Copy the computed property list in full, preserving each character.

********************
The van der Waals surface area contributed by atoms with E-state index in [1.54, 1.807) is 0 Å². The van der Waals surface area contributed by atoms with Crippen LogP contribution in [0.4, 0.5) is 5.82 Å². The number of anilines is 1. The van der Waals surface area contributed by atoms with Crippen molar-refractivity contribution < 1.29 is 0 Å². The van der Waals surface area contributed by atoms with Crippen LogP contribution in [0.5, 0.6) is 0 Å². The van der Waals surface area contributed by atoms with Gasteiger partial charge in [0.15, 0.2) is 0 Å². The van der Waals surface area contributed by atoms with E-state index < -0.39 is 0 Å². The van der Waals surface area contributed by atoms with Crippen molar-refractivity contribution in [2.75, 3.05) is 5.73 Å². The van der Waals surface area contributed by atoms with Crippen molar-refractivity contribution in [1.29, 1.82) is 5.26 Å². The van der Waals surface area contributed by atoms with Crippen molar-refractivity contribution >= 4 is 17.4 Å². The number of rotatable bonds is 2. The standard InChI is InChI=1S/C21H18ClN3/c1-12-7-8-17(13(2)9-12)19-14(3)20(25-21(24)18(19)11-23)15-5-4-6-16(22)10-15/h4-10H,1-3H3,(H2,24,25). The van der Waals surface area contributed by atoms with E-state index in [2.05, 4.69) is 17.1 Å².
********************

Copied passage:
The van der Waals surface area contributed by atoms with E-state index in [1.54, 1.807) is 0 Å². The van der Waals surface area contributed by atoms with Crippen LogP contribution in [0.4, 0.5) is 5.82 Å². The number of anilines is 1. The van der Waals surface area contributed by atoms with Crippen molar-refractivity contribution < 1.29 is 0 Å². The van der Waals surface area contributed by atoms with Crippen LogP contribution in [0.5, 0.6) is 0 Å². The van der Waals surface area contributed by atoms with Gasteiger partial charge in [0.15, 0.2) is 0 Å². The van der Waals surface area contributed by atoms with E-state index < -0.39 is 0 Å². The van der Waals surface area contributed by atoms with Crippen molar-refractivity contribution in [2.75, 3.05) is 5.73 Å². The van der Waals surface area contributed by atoms with Crippen molar-refractivity contribution in [1.29, 1.82) is 5.26 Å². The van der Waals surface area contributed by atoms with Crippen molar-refractivity contribution >= 4 is 17.4 Å². The number of rotatable bonds is 2. The standard InChI is InChI=1S/C21H18ClN3/c1-12-7-8-17(13(2)9-12)19-14(3)20(25-21(24)18(19)11-23)15-5-4-6-16(22)10-15/h4-10H,1-3H3,(H2,24,25). The van der Waals surface area contributed by atoms with E-state index in [2.05, 4.69) is 17.1 Å².